Of the 22 women killed so far this year, only six had reported the abuse
And despite her entire family’s opposition, she did just that.
The screams, the insults and the violence began soon after that. He began to control her entire life: “Don’t go out alone. Don’t talk to other men. Don’t read. Don’t watch TV. Don’t stand more than three meters away from me. Behave. If I hit you it’s because I love you.”
There were periods of calm and periods of anger. But the tension and the despair were always there. Ana Bella soon became a walking bundle of fear, and was constantly crying. Her four children were born in the middle of all of it.
One afternoon, while sitting with her mother-in-law inside a hospital waiting room, she saw a poster on the wall urging abused women to dial a phone number. She memorized it and called late one night, while nobody was listening. Then she put her children into her car and drove to a shelter, where they stayed for three months, getting psychological and legal assistance. Then she spent eight more months in a supervised apartment while the separation proceedings got underway.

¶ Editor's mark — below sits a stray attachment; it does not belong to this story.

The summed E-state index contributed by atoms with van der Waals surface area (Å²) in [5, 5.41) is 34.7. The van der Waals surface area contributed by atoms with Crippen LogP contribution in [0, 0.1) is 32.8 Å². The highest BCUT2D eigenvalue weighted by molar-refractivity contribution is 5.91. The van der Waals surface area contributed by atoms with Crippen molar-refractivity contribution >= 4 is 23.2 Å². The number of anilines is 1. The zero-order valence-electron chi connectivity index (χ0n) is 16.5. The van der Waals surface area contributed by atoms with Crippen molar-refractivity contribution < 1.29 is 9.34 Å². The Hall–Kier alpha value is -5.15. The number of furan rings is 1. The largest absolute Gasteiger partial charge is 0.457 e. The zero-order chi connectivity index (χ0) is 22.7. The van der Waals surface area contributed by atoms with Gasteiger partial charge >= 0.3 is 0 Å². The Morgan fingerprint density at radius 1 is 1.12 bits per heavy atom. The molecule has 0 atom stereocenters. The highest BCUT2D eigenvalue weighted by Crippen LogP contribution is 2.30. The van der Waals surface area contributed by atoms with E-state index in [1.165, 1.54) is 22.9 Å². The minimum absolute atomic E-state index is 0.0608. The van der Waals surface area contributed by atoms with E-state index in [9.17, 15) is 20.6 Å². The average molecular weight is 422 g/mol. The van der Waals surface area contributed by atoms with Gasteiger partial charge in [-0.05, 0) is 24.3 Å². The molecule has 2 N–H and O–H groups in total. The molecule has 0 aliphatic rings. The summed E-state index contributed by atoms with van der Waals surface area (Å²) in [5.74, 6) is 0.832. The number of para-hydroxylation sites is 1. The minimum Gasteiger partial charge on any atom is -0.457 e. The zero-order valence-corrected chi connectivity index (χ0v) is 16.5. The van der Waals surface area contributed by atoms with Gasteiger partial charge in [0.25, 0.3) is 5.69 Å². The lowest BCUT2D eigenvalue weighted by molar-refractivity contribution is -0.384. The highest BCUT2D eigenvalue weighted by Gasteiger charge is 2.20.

It was not easy for her to go and testify in court. Ana Bella felt afraid and ashamed, but she knew she had to do it, for her children as well as for herself.
“At the age of 30 I found myself with no money, no work and no home. The only thing I had was a piece of paper that said, ‘Ana Bella, domestic violence victim.’ And I ripped it up! If after everything I’d been through I was still alive and well, then I was a survivor, not a victim. I could have just sat down and cried all day long, every day. But I didn’t feel like it! I found a steady job at a telephone company and enrolled in law studies at the UNED distance university. But with a job and four kids, it was going to take me 10 years to become a lawyer. So if I wanted to help other women going through what I went through, I had to do something else. I had to start a foundation that would allow us to create a network,” she explains.